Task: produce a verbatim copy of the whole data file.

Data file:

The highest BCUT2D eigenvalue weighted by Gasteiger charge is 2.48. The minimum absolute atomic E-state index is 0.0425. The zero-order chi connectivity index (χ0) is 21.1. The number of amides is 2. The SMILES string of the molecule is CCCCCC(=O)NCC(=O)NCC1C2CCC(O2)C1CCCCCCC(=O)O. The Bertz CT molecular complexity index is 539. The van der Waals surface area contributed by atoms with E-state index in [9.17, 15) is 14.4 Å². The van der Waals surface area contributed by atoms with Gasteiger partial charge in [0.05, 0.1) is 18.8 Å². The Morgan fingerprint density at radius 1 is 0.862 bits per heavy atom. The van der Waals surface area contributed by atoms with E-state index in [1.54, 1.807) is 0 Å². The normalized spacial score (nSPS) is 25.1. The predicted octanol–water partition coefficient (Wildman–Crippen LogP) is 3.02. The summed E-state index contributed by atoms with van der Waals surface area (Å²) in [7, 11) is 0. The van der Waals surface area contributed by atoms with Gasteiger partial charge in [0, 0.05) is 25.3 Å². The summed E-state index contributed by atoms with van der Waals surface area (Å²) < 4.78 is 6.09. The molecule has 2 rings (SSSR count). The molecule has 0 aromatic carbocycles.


The highest BCUT2D eigenvalue weighted by Gasteiger charge is 2.48. The minimum absolute atomic E-state index is 0.0425. The zero-order chi connectivity index (χ0) is 21.1. The number of amides is 2. The SMILES string of the molecule is CCCCCC(=O)NCC(=O)NCC1C2CCC(O2)C1CCCCCCC(=O)O. The Bertz CT molecular complexity index is 539. The van der Waals surface area contributed by atoms with E-state index in [9.17, 15) is 14.4 Å². The van der Waals surface area contributed by atoms with Gasteiger partial charge in [0.05, 0.1) is 18.8 Å². The Morgan fingerprint density at radius 1 is 0.862 bits per heavy atom. The van der Waals surface area contributed by atoms with E-state index in [1.54, 1.807) is 0 Å². The normalized spacial score (nSPS) is 25.1. The predicted octanol–water partition coefficient (Wildman–Crippen LogP) is 3.02. The summed E-state index contributed by atoms with van der Waals surface area (Å²) in [7, 11) is 0. The van der Waals surface area contributed by atoms with Gasteiger partial charge in [0, 0.05) is 25.3 Å². The summed E-state index contributed by atoms with van der Waals surface area (Å²) < 4.78 is 6.09. The molecule has 2 rings (SSSR count). The molecule has 0 aromatic carbocycles.